Peak Stuff

“If we look on a global basis, in the west we have probably hit peak stuff,” said Ikea’s chief of sustainability, Steve Howard January 2016. “We talk about peak oil, I’d say we’ve hit peak red meat, peak sugar, peak stuff… Peak home furnishings.” Framed alongside IKEA’s goal of doubling its currently 36.9 billion dollar annual revenue by 2020 and recognizing IKEA as effectively controlling the furniture market (with the next largest company, Ashley, at 4 billion) a systemic paradox is established.

To backtrack, furniture maintains the longest and most direct relationship with humans of all the designed things. In a basic sense a composition of elevated forms meant to hold an animal body in a more comfortable position than possible by the ground alone, the learning process of what is and isn’t successful furniture pre-dates our species. The chair, read heuristic of furniture, is the most iterated and therefore maturely designed thing there is. As a physical manifestation the most produced, tested, and reconsidered idea as well as its constantly proximity to us — literally composing most of the spaces we chose to exist within — it is directly representative of our values.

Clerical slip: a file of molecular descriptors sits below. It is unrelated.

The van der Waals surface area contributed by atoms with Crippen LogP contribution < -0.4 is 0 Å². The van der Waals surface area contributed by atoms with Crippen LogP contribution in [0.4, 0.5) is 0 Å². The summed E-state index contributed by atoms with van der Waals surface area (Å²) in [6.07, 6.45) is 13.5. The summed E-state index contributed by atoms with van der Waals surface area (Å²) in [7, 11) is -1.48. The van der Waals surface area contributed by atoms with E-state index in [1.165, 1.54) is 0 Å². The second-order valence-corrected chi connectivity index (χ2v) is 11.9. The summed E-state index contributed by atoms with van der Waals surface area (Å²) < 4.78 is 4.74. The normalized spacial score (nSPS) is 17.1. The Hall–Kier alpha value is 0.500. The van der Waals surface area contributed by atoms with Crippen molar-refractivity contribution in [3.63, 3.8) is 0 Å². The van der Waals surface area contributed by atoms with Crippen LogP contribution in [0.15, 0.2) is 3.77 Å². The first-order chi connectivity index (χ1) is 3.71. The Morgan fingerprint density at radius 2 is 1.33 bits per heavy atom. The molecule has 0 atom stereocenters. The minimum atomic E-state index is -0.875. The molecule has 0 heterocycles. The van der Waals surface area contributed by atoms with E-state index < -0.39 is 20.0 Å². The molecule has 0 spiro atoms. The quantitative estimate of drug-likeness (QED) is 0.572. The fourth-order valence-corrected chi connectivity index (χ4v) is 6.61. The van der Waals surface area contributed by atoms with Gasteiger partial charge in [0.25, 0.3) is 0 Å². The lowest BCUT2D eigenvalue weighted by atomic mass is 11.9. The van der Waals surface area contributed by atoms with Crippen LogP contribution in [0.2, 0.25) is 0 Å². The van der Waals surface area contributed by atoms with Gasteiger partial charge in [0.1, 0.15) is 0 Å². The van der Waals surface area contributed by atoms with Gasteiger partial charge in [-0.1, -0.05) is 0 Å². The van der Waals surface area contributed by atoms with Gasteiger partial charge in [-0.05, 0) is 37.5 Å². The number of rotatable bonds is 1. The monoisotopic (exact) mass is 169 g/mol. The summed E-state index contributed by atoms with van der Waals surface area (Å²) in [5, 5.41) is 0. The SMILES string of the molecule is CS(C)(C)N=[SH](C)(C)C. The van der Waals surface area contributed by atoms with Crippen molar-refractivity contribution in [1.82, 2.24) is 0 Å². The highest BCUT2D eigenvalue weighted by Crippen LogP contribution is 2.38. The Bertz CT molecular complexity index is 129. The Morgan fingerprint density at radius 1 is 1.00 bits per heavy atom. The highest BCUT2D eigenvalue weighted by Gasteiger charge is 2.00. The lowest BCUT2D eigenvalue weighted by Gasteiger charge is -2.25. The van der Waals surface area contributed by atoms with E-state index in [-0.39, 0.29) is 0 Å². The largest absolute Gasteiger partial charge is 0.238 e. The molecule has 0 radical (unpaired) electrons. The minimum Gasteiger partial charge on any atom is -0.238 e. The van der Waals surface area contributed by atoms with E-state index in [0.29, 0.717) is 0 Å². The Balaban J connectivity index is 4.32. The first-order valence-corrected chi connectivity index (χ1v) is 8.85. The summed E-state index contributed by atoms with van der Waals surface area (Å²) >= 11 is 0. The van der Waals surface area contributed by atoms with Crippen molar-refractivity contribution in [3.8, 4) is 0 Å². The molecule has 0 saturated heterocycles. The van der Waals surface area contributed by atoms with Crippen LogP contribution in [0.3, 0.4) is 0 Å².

The original chaise lounge.

Speaking generally; historically furniture has been a significant and valued belonging, in part, due to a historical lack of access. As manufacturing evolved opportunities emerged to do things more precisely, stronger, faster, with simulated quality, and more economically. So long as the rate at which something could be produced was relatively limited the best method of extracting profit from said object was through increased value — justified in a large part by quality.